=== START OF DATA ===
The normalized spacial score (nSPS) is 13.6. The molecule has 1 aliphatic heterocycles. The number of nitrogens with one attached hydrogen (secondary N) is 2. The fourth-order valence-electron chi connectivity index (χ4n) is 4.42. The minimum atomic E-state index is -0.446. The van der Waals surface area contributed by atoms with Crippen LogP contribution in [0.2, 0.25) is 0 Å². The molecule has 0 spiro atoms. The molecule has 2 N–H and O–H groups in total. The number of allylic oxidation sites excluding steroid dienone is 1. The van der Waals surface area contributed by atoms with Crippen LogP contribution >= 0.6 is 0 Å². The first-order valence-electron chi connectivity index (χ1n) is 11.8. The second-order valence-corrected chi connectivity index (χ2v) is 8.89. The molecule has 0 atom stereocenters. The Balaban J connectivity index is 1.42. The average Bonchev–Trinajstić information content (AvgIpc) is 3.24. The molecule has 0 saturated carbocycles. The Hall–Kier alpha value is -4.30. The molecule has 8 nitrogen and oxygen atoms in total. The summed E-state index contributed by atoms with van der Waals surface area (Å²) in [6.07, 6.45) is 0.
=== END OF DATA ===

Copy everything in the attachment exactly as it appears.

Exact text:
The normalized spacial score (nSPS) is 13.6. The molecule has 1 aliphatic heterocycles. The number of nitrogens with one attached hydrogen (secondary N) is 2. The fourth-order valence-electron chi connectivity index (χ4n) is 4.42. The minimum atomic E-state index is -0.446. The van der Waals surface area contributed by atoms with Crippen LogP contribution in [0.2, 0.25) is 0 Å². The molecule has 0 spiro atoms. The molecule has 2 N–H and O–H groups in total. The number of allylic oxidation sites excluding steroid dienone is 1. The van der Waals surface area contributed by atoms with Crippen LogP contribution >= 0.6 is 0 Å². The first-order valence-electron chi connectivity index (χ1n) is 11.8. The second-order valence-corrected chi connectivity index (χ2v) is 8.89. The molecule has 0 atom stereocenters. The Balaban J connectivity index is 1.42. The average Bonchev–Trinajstić information content (AvgIpc) is 3.24. The molecule has 0 saturated carbocycles. The Hall–Kier alpha value is -4.30. The molecule has 8 nitrogen and oxygen atoms in total. The summed E-state index contributed by atoms with van der Waals surface area (Å²) in [6.07, 6.45) is 0.